Learning to Lose

If you’ve been following my blog for a while, you know that TRC and I have gone to play Magic at our local store a fair bit. He drafts along with everyone else, and we have a good time doing it. A few months ago, I noticed he wasn’t really engaging in the games anymore. He’d play, lose, and shrug off the loss and go play 3DS or something as he waited for the next round. I wanted to get him more invested, so I thought about ways to do that. In the end, I settled on letting him keep any prizes he wins for himself. (When you draft, you buy 3 packs of new cards to open. Depending on how well you do, you can win extra packs.)

That worked wonders. TRC was suddenly very motivated to win.

Maybe a little too motivated.

The thing is, he’s started to have some success. He’s doing better, playing better, and having fun. For the most part. But I’ve also seen him start to care too much about winning. This last Friday, he was doing really well. He’d won two matches and tied a third, and with one more win, he could take first place, potentially, and win up to 8 packs in the process. He lost some close games, and he ended up taking 5th, only winning 1 pack.

He was pretty crushed. To the point that I wondered if this was a good thing for him or not. But we had a nice long discussion about playing and winning and losing, and the importance of being grateful for what you’ve got. (There were 17 players there, after all. For a 10 year old to take fifth place against a group of people all college-aged and up? I think that’s quite remarkable.) I also told him that I’d be happy to help him improve his game for the future. He makes some consistent mistakes that if he cleaned up, he’d be doing even better.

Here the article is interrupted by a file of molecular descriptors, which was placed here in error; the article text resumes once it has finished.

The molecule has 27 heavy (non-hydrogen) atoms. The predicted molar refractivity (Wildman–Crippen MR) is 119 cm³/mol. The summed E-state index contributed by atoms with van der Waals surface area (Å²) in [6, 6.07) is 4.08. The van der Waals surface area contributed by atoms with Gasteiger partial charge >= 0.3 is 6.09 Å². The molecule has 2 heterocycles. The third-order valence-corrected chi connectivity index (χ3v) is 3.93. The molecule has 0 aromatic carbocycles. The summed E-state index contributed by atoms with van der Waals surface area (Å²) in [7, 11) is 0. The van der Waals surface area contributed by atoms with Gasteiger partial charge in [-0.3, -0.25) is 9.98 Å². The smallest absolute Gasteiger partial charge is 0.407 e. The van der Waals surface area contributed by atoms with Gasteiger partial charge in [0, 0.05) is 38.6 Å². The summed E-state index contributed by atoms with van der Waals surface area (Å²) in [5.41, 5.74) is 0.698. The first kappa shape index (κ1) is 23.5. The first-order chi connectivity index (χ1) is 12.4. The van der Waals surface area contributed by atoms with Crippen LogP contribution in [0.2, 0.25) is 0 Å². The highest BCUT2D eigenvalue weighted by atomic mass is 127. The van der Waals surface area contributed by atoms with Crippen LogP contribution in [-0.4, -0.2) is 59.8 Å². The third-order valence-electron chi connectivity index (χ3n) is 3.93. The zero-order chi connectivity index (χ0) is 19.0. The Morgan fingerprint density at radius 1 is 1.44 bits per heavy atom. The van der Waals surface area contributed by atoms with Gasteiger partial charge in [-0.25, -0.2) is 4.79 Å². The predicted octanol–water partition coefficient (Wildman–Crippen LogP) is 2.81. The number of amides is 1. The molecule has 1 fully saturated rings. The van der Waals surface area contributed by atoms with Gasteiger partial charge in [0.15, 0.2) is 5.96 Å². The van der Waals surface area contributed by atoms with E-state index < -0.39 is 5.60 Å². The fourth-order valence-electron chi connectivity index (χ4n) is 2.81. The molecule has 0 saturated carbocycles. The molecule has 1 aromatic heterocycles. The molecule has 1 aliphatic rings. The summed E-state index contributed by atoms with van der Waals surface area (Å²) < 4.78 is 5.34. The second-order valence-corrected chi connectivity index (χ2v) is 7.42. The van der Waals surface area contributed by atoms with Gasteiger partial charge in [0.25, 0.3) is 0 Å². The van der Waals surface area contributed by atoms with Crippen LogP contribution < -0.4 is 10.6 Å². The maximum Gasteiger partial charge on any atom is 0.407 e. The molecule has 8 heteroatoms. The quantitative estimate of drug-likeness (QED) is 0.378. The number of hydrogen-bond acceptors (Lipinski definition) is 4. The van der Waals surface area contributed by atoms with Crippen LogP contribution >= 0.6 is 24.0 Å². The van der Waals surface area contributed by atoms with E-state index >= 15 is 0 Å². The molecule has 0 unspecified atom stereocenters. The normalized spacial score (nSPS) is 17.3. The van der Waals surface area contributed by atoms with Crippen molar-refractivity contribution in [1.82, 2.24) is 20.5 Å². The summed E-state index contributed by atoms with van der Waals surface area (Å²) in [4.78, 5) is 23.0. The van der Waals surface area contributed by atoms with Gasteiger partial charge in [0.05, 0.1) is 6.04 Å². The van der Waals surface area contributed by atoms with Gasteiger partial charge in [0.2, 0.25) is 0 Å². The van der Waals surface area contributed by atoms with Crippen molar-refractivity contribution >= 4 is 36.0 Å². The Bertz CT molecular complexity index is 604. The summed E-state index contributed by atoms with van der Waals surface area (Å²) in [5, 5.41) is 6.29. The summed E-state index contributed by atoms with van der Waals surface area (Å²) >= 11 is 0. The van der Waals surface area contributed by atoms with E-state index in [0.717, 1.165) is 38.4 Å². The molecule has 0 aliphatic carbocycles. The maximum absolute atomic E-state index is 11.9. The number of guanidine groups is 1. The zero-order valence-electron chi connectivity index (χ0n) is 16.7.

Of course, as soon as we started playing and I was pointing out the consistent mistakes he was making, he was less than enthused about this help. He wants to do well, but he wants to do well on his own. The thing is, you can’t have it both ways. In my spare time, I read up on strategy and different approaches to the game. (I’ve settled on Magic as my game of choice because it’s very deep and is always changing and evolving. Learn the rules once, and you can play. But they keep changing the rules, so you’re forced to always relearn. I like that process.) To get better at something all on your own just doesn’t make sense to me. Why not learn from the experience of others?

In any case, as I’ve watched TRC go through this process, I can’t help thinking it’s helping him in the long run. The fact is, there are winners and losers in many situations in life. Sometimes you win, sometimes you lose. Sometimes through no fault (or credit) of your own. Learning how to lose is an important life skill. Knowing that it will happen from time to time and picking yourself up when it does . . . that’s hard to do. I still have trouble with it myself, and I’ve got a 25 year head start on TRC . . .

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